According to Canon themselves, their BEST L-series lenses are only capable of resolving about 45mp of detail in a Full-Frame image circle.
If Canon ever said that, whoever said it was about as clueless as clueless can get. A 1.4x TC is about the same as doubling pixel count. Do you seriously believe that a 400/2.8 can only support a single 1.4x teleconverter on a 5D II? If so, look at this:
That's 4x worth of TCs on a 400/2.8 on a 7D! That's the equivalent of 737MP on a full-frame sensor.
I routinely use a 2x on my old 70-200/2.8 on a 20D - the equivalent of 32MP on 1.6-crop or 84MP on full-frame - and get pixel-sharp shots (which shows I'm still undersampling). The new 70-200 is much better than the old one, and has been shown to support stacked 2x and 1.4x on the 7D (the equivalent of 144MP on 1.6-crop or 369MP on full-frame). The best primes are better.
I'm not certain what your getting at, however if I understand correctly, I think your conflating two disjoint concepts: magnification and resolution.
No, I'm not.
There are two ways to change the real resolving power of an imaging system of a given aperture - change the focal length or change the pixel size. They are equivalent, with all else equal (sensor efficiency, read noise, processing, etc.).
I don't believe adding on a teleconverter does anything to optical resolution, other than possibly reducing it a bit as your adding more optical elements into the light path, each of which has the potential to diminish resolution with aberrations, flare, etc.
We're not talking about optical resolution, we're talking about image resolution. You can have the sharpest lens in the world and a sensor with 1 pixel won't have any resolution. The resolution (not pixel count - resolution) of the final image is what matters in a resolving power/aperture/focal length/magnification limited situation.
If you are referring to the resolution an image of the entire moon would be when imaged at that magnification, then yes...you might have to produce an image mosaic 737mp in size at to capture the entire moon at that magnification. But thats NOT the same thing as resolving 737mp worth of detail in the same image circle.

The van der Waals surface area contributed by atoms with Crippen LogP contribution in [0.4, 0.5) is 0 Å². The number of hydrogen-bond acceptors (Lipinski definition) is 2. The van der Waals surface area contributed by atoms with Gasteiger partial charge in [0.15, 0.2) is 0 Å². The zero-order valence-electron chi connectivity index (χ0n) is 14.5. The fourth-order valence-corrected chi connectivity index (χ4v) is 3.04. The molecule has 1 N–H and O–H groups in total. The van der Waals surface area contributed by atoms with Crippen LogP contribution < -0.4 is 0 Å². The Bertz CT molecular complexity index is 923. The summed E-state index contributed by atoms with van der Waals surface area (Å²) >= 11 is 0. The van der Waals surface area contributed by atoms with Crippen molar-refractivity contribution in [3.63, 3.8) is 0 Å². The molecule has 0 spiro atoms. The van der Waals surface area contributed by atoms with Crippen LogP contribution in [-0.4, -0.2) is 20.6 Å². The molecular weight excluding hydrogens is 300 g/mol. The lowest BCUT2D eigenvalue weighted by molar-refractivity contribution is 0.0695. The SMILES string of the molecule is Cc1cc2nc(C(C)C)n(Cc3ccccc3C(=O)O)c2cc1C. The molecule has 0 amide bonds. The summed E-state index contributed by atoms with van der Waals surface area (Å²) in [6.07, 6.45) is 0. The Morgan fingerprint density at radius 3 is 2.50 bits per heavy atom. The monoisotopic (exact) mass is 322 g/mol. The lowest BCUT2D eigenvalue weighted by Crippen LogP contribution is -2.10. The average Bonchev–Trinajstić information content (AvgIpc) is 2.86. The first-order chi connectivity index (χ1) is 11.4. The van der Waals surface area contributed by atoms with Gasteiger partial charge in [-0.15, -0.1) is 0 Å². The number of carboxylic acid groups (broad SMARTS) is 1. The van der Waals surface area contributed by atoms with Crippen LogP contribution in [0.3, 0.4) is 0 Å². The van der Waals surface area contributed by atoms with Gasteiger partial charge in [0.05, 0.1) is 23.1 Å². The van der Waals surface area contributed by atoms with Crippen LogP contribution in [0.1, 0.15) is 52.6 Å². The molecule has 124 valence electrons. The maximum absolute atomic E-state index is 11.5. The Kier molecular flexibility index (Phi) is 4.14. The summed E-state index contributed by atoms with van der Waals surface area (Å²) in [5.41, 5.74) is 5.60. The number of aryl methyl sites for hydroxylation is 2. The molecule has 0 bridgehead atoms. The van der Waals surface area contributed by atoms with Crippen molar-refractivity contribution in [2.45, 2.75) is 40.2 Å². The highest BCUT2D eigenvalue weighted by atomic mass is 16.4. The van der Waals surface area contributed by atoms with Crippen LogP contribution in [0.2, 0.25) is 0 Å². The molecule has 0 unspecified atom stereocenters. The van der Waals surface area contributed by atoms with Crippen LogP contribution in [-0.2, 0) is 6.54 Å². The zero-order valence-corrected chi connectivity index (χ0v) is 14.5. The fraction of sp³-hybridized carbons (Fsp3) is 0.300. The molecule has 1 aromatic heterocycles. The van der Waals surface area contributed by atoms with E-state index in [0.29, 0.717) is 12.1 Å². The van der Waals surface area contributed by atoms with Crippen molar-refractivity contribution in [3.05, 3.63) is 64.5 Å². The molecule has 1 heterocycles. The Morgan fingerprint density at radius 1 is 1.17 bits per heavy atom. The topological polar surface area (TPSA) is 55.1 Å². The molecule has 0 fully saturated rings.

Yes, it is. Well, off-axis performance can be an issue, but aside from that, it's the same.
Think of doubing pixel count as a built-in 1.0-1.4x zoom teleconverter with no optical aberrations.
Think of quadrupling pixel count as a built-in 1.0-2.0x zoom teleconverter with no optical aberrations.
More pixels also means better noise performance. Yes, I know, many here and other places think that's backwards, but they're wrong in nearly every case. Sure, it means more noise at the 100% crop or 1:1 pixel level, but it also means lower noise in the overall image. This is for a simple and (should be) obvious reason - modern noise reduction algorithms are spectacularly more efficient at eliminating noise and preserving detail than simple block averaging is. Larger pixels do nothing but block average.
Think about this - the ideal sensor would capture each photon's location accurately and individually. This is the most information you can capture and it corresponds to infinite pixel count. In such a situation, each pixel would be extremely noisy - just on or off.
The main disadvantages to more pixels are, more relative read noise in photon-starved situations (but read noise has improved greatly of late), lower sensor yield, higher demands on the read electronics and processing pipeline, and larger storage and post-processing requirements. Image degradation isn't a disadvantage of more pixels until your process technology can't produce good fill factors at the smaller sizes. At the moment, that point is at about 1.5 micron pixels, which are an order of magnitude smaller in area than the ones in the 7D.
I can and have proven the substance of what I just said with real-world photographic testing of real cameras with real optics.